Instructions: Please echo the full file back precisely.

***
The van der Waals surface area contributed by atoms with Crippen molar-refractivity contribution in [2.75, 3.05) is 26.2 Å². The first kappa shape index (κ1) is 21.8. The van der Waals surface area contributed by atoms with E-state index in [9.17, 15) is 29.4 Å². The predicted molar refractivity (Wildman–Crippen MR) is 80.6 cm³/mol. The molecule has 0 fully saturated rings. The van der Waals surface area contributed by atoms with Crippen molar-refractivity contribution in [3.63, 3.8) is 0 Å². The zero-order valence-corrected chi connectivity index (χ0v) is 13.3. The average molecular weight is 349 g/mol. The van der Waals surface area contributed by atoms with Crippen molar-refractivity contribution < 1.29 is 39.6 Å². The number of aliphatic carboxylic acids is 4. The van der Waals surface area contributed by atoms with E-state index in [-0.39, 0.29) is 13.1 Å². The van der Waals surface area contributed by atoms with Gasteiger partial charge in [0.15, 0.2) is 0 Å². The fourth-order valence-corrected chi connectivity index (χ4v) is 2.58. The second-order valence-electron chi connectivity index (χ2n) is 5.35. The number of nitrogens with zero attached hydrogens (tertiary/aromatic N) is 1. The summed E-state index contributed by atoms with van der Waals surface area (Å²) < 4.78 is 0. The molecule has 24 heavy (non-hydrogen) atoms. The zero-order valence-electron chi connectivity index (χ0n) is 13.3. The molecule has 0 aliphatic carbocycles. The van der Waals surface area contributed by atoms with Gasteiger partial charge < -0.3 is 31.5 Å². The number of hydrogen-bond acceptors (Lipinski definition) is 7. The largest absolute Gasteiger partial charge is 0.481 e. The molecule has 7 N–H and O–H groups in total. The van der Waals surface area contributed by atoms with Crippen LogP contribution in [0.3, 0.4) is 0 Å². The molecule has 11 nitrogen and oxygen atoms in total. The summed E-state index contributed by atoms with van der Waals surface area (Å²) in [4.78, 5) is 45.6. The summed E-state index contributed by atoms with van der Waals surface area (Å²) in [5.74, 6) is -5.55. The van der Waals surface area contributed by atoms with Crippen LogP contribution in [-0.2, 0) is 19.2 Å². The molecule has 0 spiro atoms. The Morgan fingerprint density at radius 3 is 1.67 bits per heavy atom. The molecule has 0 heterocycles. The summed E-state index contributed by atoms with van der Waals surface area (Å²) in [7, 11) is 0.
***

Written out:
The van der Waals surface area contributed by atoms with Crippen molar-refractivity contribution in [2.75, 3.05) is 26.2 Å². The first kappa shape index (κ1) is 21.8. The van der Waals surface area contributed by atoms with E-state index in [9.17, 15) is 29.4 Å². The predicted molar refractivity (Wildman–Crippen MR) is 80.6 cm³/mol. The molecule has 0 fully saturated rings. The van der Waals surface area contributed by atoms with Crippen molar-refractivity contribution in [3.63, 3.8) is 0 Å². The zero-order valence-corrected chi connectivity index (χ0v) is 13.3. The average molecular weight is 349 g/mol. The van der Waals surface area contributed by atoms with Crippen molar-refractivity contribution < 1.29 is 39.6 Å². The number of aliphatic carboxylic acids is 4. The van der Waals surface area contributed by atoms with E-state index in [-0.39, 0.29) is 13.1 Å². The van der Waals surface area contributed by atoms with Gasteiger partial charge in [0.15, 0.2) is 0 Å². The fourth-order valence-corrected chi connectivity index (χ4v) is 2.58. The second-order valence-electron chi connectivity index (χ2n) is 5.35. The number of nitrogens with zero attached hydrogens (tertiary/aromatic N) is 1. The summed E-state index contributed by atoms with van der Waals surface area (Å²) < 4.78 is 0. The molecule has 24 heavy (non-hydrogen) atoms. The zero-order valence-electron chi connectivity index (χ0n) is 13.3. The molecule has 0 aliphatic carbocycles. The van der Waals surface area contributed by atoms with Gasteiger partial charge < -0.3 is 31.5 Å². The number of hydrogen-bond acceptors (Lipinski definition) is 7. The largest absolute Gasteiger partial charge is 0.481 e. The molecule has 7 N–H and O–H groups in total. The van der Waals surface area contributed by atoms with Crippen LogP contribution in [0.3, 0.4) is 0 Å². The molecule has 11 nitrogen and oxygen atoms in total. The summed E-state index contributed by atoms with van der Waals surface area (Å²) in [4.78, 5) is 45.6. The summed E-state index contributed by atoms with van der Waals surface area (Å²) in [5.74, 6) is -5.55. The van der Waals surface area contributed by atoms with Crippen LogP contribution in [-0.2, 0) is 19.2 Å². The molecule has 0 spiro atoms. The Morgan fingerprint density at radius 3 is 1.67 bits per heavy atom. The molecule has 0 heterocycles. The summed E-state index contributed by atoms with van der Waals surface area (Å²) in [7, 11) is 0.